My daughter and I often joke about people (usually men) telling women to “smile more.” We make sarcastic jabs about this slimy suggestion camouflaged as sage advice. It’s our way of trying to laugh off the subtle sexism – of trying to feel tough. I’m not feeling so tough today.
What do we tell our young adult daughters?
Here’s something that my mindfulness practice has taught me: When you most feel like curling up in the fetal position, don’t. The bully wants you isolated, the bully wants you feeling helpless. You are not. Do the opposite of curling of up, and defending. Reach out with compassion. It cuts the fear in half.
This morning I reached out to my dear sister-in-law, someone whose spiritual practice and way of being in the world I deeply admire.
“Anne,” I said, “My poor children…. A pussy-grabber for president.”
You see, there I go again, trying to look smart and unafraid by being sarcastic. Not what you’re average Buddha would do. But I’m just a householder, trying to stay calm, doing the exact wrong thing, and forgetting about mindfulness.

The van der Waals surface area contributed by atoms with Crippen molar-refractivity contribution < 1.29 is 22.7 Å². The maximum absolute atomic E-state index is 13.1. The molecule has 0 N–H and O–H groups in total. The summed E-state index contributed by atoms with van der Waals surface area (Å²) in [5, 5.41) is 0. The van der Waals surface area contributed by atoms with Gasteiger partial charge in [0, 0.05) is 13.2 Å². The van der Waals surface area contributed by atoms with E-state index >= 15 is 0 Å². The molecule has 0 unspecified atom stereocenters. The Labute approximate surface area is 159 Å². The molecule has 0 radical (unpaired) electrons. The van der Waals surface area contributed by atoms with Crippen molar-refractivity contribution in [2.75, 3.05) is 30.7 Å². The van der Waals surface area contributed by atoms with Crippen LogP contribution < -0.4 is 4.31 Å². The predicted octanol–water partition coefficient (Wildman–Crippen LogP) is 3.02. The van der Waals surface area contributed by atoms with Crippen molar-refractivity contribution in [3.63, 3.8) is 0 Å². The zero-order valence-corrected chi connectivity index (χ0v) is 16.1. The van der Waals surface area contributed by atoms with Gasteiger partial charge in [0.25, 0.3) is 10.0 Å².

Anne’s response, “Not for long if we can do anything about it. Elizabeth Warren, Michelle Obama.”
“I’ve been thinking about Warren a lot this morning,” I replied. Anne cut my fear in half.
Inhale, take a longer exhale, repeat a few times.
There’s a subtle, positive internal shift that I must pay attention to “Go to Elizabeth Warren’s website,” I tell myself, “and focus on the grace and compassion of the Obamas, particularly Michelle, on this day.”
Now I know what I can say to my daughter, and it’s something constructive, compassionate if maybe a little vulnerable. I can tell her to look to the compassionate people with pull (that would make a great website dear twenty-somethings!) They’re still out there.
The snarky teenager inside me may still show up over the next few weeks. There will be some eye rolling and some fake smiles – I guess it’s the girl version of locker room talk. But the snarky one needs some guidance from the older, wiser one.
Inhale, longer exhale, repeat a few times. Take compassionate action.
Donna Torney is a mind-body psychotherapist based in Cambridge, Massachusetts, the founder of mindfulhub.com, and author of the upcoming book, Center Points for Emerging Adults: Finding balance, belonging, focus, and meaning in the digital age. Contact Donna
We wish you twenty minutes of mindfulness, even today.